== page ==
I still believe that my friends who are into D&D would love to play this game. All of them love to play chaotic characters. Fiasco is a game all about chaos. They would fit right in playing this game, especially if they play a D&D playset of Fiasco.

Game of the Week Blog Reflection: Fiasco Week 1 Game of the Week Blog Reflection: Fiasco Week 1

For this week in class, we started playing the game Fiasco. We are going to be playing this game over a span of three weeks. For the first week, my group was only able to set up the game. In the set up we had to roll dice to create our world and characters. As we progressed through the dice we realized our choices were becoming limited and made it harder for us to decide where we wanted our story to progress. In the end several characters had the same needs as we rolled a large proportion of one dice number. Our set up took longer than most. It took a bit of time to get everyone one the game page to get our story running.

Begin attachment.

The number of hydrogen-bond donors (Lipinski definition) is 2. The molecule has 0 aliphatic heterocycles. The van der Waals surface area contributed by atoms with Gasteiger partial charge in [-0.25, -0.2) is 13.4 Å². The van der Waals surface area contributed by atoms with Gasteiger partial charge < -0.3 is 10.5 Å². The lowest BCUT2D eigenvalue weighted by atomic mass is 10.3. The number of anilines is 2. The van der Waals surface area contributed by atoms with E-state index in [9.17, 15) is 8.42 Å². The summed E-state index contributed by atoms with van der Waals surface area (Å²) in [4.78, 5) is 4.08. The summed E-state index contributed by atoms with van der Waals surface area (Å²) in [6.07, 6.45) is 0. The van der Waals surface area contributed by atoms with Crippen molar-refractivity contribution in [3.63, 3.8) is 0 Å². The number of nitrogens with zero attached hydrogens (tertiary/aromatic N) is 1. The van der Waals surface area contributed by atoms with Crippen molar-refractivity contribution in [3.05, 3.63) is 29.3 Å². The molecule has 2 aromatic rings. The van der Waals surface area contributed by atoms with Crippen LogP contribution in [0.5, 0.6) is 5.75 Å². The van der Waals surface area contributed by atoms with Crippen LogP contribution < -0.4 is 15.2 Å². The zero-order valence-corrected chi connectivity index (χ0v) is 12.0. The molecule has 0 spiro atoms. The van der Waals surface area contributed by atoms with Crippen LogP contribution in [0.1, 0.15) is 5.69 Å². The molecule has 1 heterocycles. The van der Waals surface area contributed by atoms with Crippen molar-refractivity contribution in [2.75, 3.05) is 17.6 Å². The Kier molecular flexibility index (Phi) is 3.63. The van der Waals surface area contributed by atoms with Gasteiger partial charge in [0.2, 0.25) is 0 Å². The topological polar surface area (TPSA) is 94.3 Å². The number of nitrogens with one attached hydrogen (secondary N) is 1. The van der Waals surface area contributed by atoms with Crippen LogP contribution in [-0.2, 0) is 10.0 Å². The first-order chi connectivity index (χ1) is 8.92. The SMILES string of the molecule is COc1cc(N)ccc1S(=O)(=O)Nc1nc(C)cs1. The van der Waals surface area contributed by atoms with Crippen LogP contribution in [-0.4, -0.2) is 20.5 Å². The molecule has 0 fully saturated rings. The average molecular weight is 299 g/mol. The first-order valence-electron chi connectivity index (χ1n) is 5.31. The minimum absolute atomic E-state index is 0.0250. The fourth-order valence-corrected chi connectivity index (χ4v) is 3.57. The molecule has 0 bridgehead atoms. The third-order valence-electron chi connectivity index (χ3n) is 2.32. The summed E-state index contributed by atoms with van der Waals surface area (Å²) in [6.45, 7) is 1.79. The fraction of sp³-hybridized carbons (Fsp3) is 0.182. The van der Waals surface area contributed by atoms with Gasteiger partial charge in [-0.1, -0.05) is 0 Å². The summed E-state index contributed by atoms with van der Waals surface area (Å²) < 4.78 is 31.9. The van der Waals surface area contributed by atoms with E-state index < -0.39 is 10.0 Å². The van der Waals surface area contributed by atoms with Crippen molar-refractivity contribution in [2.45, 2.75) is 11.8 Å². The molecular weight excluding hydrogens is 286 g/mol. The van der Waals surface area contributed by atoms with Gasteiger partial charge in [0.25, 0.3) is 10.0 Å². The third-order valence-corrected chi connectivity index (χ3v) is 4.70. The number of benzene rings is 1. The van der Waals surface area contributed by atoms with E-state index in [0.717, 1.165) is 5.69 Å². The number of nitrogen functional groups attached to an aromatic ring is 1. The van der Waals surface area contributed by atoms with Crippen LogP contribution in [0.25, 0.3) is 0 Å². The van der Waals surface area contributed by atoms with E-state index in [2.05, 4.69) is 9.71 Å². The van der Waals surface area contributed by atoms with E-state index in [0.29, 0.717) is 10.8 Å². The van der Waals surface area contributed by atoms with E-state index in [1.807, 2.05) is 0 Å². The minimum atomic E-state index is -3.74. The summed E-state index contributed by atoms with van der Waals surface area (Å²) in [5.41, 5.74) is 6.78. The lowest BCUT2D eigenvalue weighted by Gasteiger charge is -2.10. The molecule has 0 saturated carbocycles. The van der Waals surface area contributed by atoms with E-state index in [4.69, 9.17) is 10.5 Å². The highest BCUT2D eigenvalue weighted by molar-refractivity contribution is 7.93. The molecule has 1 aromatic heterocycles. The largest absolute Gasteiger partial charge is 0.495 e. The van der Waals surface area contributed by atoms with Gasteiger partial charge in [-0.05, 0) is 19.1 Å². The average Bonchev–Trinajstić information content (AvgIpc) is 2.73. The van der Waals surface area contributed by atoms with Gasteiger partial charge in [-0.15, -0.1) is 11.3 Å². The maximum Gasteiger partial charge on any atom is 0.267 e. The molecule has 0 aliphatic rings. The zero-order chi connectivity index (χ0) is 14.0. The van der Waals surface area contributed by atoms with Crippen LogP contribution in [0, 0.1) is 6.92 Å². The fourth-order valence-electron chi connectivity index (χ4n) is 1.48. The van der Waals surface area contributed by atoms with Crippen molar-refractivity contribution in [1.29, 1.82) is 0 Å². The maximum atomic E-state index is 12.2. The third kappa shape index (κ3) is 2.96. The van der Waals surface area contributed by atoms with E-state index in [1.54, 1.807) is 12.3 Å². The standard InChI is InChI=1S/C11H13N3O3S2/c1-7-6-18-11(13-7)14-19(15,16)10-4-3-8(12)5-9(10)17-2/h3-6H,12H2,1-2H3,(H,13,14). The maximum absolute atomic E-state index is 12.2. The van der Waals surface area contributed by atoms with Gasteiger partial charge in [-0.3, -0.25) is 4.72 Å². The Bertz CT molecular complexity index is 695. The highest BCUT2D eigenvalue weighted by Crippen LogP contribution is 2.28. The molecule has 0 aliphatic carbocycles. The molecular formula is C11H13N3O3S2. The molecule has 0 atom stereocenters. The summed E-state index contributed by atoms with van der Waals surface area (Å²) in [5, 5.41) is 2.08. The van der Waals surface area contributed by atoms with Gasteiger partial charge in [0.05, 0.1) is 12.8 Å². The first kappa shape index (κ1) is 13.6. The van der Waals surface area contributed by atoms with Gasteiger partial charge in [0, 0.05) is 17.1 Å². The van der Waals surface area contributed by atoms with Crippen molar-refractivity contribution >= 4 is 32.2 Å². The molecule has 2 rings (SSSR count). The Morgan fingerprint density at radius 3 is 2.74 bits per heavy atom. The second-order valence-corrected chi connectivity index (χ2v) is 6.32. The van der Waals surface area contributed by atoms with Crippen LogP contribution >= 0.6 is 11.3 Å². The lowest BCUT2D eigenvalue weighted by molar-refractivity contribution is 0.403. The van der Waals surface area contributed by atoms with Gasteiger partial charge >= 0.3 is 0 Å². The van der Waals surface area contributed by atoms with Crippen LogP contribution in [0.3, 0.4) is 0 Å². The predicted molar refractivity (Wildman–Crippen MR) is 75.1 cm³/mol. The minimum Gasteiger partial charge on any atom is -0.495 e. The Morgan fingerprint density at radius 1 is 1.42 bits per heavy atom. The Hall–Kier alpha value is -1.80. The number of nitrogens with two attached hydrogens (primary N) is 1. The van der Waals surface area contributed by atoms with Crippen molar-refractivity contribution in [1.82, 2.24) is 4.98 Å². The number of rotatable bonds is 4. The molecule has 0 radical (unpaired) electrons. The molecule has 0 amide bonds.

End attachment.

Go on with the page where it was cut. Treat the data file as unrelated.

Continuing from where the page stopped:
Fiasco is a game about co-leadership. You can’t play this game quietly or by yourself. Each person has to put something to the table in order for your story to work. Collaboration is the key to making this game succeed. If only one person is talking, asking the questions, and giving ideas for how the story could progress, then the game is not being played. Everyone has to put an effort into creating the world this game lives in.

I think my friends Sarah, Laura, Sam, and Gavin would enjoy playing this game. All of them enjoy playing games like DnD. At times the sessions of DnD they play almost end up in a Fiasco type journey. They love building worlds that could end up going horribly wrong based on the players actions. It as if chaos runs in their veins during the game session.